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Posts Tagged ‘random’

Who Am I?

I’m not much for labels, but I’ve never been able to explain my diet to anyone. It would be nice to have a term to describe it. I’m about the farthest thing from a carnivore, but I’ll never pass up bacon. And I’m no vegan because I couldn’t live without cheese or butter. Especially if that cheese is gooey and piled up on top of a slice of pizza, or if the butter is melted so I can stick an Alaskan king crab leg in it. Pescatarian? Nope. Well, I mostly eat seafood when it comes to proteins, but I’ll eat chicken, too, and will never turn down a tasty piece of honey ham. For the most part I eat organic foods and a vegetarian diet with the occasional piece of meat thrown in, usually when I’m having dinner at someone else’s house. But the term “vegetarian” doesn’t work either. So what the hell am I?

There are definitions for people who avoid grains (gluten-free) or eat “clean.” There are Paleo diets, Atkins folks, “No Meat With Feet” eaters, raw food aficionados … even Fruitarians.

Yeah, the way Hugh Grant’s character looks at her is the way most people look at me when I try to explain myself as I pick pepperoni and sausage off a slice of combination pizza after eating a slice of Hawaiian.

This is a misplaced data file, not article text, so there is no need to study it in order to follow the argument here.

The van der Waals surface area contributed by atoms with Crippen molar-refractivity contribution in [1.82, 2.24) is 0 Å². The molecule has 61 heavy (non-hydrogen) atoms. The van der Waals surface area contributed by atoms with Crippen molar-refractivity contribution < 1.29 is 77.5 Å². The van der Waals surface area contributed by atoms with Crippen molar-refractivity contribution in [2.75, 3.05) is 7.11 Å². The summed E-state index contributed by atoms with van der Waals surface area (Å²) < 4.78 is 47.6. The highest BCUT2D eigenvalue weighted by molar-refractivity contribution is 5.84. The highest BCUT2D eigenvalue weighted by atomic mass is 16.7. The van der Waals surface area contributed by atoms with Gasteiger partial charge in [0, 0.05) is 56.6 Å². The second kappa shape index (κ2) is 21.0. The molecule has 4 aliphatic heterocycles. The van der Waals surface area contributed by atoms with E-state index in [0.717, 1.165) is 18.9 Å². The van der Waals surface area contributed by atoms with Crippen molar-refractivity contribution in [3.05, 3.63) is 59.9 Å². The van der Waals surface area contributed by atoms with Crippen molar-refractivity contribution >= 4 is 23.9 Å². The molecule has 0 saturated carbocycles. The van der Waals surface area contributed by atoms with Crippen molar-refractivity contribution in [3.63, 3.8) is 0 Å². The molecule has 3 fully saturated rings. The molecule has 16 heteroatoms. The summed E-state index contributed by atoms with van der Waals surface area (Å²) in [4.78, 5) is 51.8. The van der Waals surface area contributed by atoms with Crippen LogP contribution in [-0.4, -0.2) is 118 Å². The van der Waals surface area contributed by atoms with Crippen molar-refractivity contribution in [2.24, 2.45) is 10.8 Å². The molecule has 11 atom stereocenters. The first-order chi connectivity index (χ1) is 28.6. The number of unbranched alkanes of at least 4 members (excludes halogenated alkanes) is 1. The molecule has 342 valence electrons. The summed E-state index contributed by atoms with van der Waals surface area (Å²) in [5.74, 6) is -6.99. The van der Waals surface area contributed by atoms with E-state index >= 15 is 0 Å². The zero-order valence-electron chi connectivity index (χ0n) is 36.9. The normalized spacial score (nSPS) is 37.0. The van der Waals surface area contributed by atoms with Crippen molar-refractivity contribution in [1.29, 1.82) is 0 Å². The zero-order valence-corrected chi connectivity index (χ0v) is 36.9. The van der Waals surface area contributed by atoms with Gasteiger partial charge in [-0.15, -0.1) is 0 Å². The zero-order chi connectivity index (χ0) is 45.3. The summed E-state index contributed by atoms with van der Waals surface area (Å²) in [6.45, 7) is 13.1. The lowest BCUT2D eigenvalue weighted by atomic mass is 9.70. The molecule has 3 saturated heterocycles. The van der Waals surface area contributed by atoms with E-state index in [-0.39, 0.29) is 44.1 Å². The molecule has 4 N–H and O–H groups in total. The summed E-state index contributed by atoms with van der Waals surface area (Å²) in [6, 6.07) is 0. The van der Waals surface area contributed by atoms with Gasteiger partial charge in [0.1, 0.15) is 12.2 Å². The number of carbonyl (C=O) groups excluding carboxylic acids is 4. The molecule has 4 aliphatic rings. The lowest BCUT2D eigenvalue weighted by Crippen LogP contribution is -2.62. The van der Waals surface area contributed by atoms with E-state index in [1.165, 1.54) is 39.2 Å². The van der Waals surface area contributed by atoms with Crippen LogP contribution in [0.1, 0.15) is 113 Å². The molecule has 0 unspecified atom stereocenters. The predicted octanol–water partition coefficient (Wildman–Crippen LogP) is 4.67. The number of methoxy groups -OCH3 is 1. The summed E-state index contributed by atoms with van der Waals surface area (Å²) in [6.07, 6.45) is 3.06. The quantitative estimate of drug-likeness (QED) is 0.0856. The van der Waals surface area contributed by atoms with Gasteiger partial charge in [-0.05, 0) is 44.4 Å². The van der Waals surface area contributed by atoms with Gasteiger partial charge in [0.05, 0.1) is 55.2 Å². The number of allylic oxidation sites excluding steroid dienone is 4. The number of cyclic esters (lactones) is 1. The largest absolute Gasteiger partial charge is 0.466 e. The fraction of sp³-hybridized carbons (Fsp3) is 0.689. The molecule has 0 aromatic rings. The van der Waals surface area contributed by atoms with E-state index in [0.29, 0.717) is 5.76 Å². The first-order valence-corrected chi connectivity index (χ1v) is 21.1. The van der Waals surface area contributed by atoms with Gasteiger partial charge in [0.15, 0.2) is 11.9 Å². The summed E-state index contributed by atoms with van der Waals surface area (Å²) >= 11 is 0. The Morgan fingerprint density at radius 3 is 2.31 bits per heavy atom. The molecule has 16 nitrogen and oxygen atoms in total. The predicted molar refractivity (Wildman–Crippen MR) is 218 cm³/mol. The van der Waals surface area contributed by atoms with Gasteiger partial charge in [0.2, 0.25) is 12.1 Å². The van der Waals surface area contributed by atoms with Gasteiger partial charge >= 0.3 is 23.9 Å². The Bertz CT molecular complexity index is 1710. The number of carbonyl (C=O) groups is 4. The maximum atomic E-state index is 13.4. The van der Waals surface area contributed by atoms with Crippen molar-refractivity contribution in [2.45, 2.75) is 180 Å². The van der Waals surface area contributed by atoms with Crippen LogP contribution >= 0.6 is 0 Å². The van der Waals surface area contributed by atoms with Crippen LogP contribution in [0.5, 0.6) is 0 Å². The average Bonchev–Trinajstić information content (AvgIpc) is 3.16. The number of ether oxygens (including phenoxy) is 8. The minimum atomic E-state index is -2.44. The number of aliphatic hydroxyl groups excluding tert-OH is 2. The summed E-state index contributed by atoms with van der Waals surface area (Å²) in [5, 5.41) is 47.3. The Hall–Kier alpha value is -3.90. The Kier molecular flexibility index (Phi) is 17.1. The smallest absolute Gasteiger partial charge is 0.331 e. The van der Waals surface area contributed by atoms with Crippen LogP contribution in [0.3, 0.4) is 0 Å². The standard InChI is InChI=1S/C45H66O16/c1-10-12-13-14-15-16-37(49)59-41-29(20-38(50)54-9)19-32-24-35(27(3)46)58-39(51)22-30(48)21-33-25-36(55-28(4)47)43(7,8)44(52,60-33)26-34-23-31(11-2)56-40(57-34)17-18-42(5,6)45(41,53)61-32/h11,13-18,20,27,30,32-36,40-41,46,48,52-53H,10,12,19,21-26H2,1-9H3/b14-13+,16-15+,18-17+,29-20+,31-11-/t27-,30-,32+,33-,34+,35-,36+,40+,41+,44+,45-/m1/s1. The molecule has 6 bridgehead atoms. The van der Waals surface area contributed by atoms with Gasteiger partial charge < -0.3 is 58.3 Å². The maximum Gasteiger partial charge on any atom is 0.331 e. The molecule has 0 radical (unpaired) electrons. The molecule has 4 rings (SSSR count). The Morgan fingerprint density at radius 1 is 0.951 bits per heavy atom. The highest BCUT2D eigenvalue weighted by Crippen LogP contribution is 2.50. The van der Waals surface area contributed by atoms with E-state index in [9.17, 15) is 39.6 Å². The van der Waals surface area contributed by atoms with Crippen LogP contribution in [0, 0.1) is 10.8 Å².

It was so easy back in the day. When I was a kid, there was only one type of “eater” I knew about: the EatWhat’sOnYourPlateOrGoHungry-atarian. We ate whatever was served: peanut butter and jelly or bologna sandwiches, fresh fruit and vegetables, or fruit and veggies from a can. We ate hamburger, potatoes, tacos, fish sticks, fried chicken, TV dinners, mac and cheese, Spam and, thanks to my Mom, Friday Night Casserole, which was a combination of any and every thing I just mentioned.

But the clouds parted today when I stumbled upon something while doing some random research. There’s an actual term for how I eat:

Flexitarian.

That’s right. It’s a real thing:

Merriam-Webster Logoflexitarian

noun flex·i·tar·i·an \ˌflek-sə-ˈter-ē-ən\

Definition of flexitarian:

  1. one whose normally meatless diet occasionally includes meat or fish

Hmm. All this time I’ve suffered without my own label, but it was there all along. Though I doubt I’ll go around announcing myself as a Flexitarian; that just sounds ridiculous. If anything, it seems like a term Hans and Franz made up for someone who likes to go around flexing their muscles. But at least I feel validated now, and I have a fancy term to throw around if I ever need to explain my flexible eating habits. Actually the term “Flexitarian” could help prevent quite a few uncomfortable situations:  Are you a Democrat or a Republican? Patriots or Falcons? Paper or Plastic? Good Witch or Bad Witch?  “Actually, I’m a Flexitarian.”

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Okay, that title is just to get your attention. My Grandpa didn’t really make something called Pickle Soup. But I really did eat soup at my grandparent’s house once, and there were pickles in it.